Chapter XVIII: 30-32
|That which knows the path of work and that of renunciation, what ought
to be done and what ought not to be done, fear and fearlessness, bondage and liberation -
that intellect is sattvika (pure), Oh Arjuna.
That by which one wrongly understands dharma and adharma and also what ought to be done and what ought not to be done that intellect, Oh Arjuna, is rajasa (middling).
That which, enveloped in darkness, sees adharma as dharma and all things perverted - that intellect, Oh Arjuna, is tamasa (stupid).
No one can lay down a universal "do's and don'ts" code in great detail. The "guiding light," knowledge, is universal but the code of morals is not. It is based on the divine law, but adapted to time, place and circumstance. This is what we call tradition, or dharma in its restricted sense. The tradition concerning the path of work (household life) and that concerning the path of renunciation are different. One should know them. Tradition has great use: it keeps a society together and organized, thus freeing each one from the unnecessary task of carrying another's burden and from being weighed down by little cares and petty anxieties. A sage rises above tradition, but does not willfully abandon it.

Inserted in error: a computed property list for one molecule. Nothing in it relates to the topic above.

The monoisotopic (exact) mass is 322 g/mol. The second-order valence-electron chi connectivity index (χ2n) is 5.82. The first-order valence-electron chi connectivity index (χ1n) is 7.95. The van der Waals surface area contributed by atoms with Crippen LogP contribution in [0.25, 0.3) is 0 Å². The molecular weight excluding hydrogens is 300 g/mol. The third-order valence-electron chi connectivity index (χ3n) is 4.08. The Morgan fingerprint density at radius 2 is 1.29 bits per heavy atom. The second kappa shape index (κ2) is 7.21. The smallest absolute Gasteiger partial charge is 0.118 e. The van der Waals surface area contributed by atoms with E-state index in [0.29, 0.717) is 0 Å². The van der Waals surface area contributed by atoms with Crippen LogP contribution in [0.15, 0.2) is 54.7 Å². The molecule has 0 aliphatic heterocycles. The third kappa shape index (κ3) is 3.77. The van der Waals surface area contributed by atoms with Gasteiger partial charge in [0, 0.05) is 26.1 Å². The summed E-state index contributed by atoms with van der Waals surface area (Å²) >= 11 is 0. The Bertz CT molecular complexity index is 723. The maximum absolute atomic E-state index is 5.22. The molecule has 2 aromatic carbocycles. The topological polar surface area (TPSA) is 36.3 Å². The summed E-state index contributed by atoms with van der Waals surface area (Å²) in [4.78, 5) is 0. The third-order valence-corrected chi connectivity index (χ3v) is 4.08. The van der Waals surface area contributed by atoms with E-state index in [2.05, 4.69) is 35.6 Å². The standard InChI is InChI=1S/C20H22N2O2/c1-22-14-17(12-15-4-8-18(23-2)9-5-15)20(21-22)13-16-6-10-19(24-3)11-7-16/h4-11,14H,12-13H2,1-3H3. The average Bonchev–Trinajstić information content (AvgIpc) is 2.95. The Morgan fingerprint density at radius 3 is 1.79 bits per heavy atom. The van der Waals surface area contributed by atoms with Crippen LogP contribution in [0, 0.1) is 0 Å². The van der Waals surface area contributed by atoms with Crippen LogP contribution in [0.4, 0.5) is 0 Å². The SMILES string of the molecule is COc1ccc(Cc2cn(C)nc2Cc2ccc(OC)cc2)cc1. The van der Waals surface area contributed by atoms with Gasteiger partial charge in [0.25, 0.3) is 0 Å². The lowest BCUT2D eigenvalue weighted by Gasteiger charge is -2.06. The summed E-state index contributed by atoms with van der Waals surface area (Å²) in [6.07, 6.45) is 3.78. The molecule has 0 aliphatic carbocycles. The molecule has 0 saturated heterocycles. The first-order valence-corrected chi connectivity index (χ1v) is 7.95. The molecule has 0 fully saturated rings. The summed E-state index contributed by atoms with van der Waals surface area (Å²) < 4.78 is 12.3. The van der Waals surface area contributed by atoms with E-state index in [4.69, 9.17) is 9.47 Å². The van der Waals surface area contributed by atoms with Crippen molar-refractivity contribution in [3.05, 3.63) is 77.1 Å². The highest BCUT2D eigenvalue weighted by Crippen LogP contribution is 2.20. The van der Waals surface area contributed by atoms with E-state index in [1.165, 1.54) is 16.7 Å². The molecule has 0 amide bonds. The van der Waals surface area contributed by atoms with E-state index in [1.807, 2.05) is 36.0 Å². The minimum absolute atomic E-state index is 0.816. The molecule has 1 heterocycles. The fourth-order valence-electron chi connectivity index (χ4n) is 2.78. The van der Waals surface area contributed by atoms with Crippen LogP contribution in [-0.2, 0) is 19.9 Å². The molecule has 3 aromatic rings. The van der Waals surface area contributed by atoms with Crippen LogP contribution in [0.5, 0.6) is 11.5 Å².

The man with the middling intellect, in the heat of passionate dynamism, misunderstands the moral law and the tradition, but can be taught and trained to give up these wrong notions.
But not so the last category! The man of tamasa buddhi is not so much a sinner as an unevolved brute - stupid and ignorance-ridden. His "permitted actions" are deluded actions; thus he deliberately violates moral law and tradition. It is in this respect that laws which approve of exploitation of man by man, divorce and so on, on the plea that they are in conformity with "changed times," are immoral. Even if all of us tell lies, it is still unrighteous. Recognition of this leaves the door open for the abandonment of these notions.
Web Editor's Notes